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NORTH RICHLAND HILLS (CBS11) – A search for answers—and perhaps a child predator—is underway in North Richland Hills. Police are investigating allegations of child sexual abuse at St. John the Apostle Catholic Church.
The accusations became public over the weekend after a statement from the Fort Worth Diocese was read at each mass.
In part, the statement references having received “reports very recently of sexual abuse of children by a layman who is a member…” The accused has been described as a volunteer at the church, although a name has not been released. According to the statement, “…abuse is alleged to have occurred over the last seven or so years.”
Three children have brought accusations. Two of the incidents allegedly occurred on church property, perhaps “during evening prayer meetings.”
An alleged third incident involving the suspect occurred in Colleyville, but, North Richland Hills Police are leading the investigation into all of the incidents and Monday told reporters that they intend to move cautiously.
“The victims… [are] our primary concern,” says Keith Bauman, North Richland Hills PIO. “But, we are also not at liberty to talk about an individual until we have additional evidence… or information to say ‘yes, this person is accused of this’ and we have this information. We don’t have that at this time.”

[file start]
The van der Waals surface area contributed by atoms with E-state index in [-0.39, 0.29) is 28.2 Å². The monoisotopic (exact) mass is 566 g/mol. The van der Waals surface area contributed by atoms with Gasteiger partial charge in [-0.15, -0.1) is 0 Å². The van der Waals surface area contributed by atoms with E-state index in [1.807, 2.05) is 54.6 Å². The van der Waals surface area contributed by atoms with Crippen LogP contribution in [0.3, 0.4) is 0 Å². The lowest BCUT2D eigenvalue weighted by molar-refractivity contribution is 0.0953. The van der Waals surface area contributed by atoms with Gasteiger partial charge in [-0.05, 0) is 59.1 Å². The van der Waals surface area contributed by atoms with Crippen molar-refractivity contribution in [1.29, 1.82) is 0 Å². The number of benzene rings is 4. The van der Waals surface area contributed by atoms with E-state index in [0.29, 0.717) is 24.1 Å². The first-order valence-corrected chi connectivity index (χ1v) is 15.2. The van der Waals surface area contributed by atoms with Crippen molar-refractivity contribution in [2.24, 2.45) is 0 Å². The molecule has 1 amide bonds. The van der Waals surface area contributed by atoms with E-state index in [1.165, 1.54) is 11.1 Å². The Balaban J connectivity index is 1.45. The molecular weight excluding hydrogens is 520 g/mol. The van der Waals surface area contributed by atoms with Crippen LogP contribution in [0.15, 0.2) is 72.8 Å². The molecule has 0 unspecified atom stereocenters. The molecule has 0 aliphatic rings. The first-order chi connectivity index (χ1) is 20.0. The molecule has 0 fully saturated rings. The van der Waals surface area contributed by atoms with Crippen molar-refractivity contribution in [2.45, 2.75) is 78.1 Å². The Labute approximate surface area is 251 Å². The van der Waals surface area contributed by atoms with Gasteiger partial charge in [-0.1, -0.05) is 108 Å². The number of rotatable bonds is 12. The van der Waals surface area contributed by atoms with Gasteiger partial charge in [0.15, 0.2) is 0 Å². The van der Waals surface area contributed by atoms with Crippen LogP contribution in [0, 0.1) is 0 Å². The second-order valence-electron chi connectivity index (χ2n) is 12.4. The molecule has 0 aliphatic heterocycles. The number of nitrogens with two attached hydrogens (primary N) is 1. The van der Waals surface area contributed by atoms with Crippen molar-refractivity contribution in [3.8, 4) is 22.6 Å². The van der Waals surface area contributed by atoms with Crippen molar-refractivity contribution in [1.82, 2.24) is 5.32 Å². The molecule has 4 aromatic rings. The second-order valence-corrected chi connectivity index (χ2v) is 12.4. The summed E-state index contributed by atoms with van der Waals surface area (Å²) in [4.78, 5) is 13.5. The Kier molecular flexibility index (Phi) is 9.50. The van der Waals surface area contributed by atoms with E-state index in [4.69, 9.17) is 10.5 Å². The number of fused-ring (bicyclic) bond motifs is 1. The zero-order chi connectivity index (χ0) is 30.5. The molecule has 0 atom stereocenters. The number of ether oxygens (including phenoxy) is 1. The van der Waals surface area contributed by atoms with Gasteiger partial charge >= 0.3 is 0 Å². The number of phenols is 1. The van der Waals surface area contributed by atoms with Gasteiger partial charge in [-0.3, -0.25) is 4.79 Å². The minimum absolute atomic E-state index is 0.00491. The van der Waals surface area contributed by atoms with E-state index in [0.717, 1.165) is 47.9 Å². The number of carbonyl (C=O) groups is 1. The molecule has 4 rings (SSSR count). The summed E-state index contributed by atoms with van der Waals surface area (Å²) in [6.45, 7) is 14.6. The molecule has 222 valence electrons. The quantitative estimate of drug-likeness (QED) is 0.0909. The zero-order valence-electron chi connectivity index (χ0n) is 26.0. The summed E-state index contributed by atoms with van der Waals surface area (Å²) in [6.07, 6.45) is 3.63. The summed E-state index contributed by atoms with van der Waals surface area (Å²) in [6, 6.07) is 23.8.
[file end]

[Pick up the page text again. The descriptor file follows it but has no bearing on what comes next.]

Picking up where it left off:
According to Bauman, police were first contacted July 7. Two other reports were made shortly thereafter. However, police today declined to release any details of the suspect and would not divulge who contacted them—whether a parent after receiving an outcry or another mandated reporter.
“The children need an advocate,” said Bauman at an afternoon briefing. “If grownups don’t protect the children, nobody will. But, at the same time we don’t want to accuse an individual of a crime they didn’t commit. So we don’t know where this is going to go.”
Meanwhile, experts call child abuse the “national crisis that makes us cringe” but, that we still hesitate to confront.
“It’s easy to believe that it’s an outlying issue… the truth is: the incidents of sexual abuse is much more rampant than we’d like to believe,” says Kristen Howell, Chief Programs Officer at the Dallas Children’s Advocacy Center. The staffers there would most likely not be asked to consult on the North Richland Hills case, so we asked experts there to provide guidance for parents who are not being asked to talk to their children about a topic that most would rather avoid.
Howell says that the best way to get accurate information from a potentially abused child is to have one expert conduct the interview. Often she says an abuse victim will shut down having “told what happened before” and critical details may be lost. So when probing, she encourages parents to monitor their own emotions: stay calm and “find out if something has happened and stop there, and call authorities.”
She also reminds parents to not minimize what they may hear. “Children don’t come home and say ‘oh, my gosh, something bad happened to me’,” says Howell. “It’s gone on for a number of times, it’s been very confusing to the child and they know it’s a secret. So they know they’re not supposed to report it. But, they don’t know what it is.”
Howell recommends keeping the lines of communication open and keeping the conversation with young children simple—for example: using the parts of the body that a bathing suit covers as areas that should remain private.
“It’s important to have conversation on an ongoing basis with your children on how they can stay safe and how you as an adult will keep them safe.”
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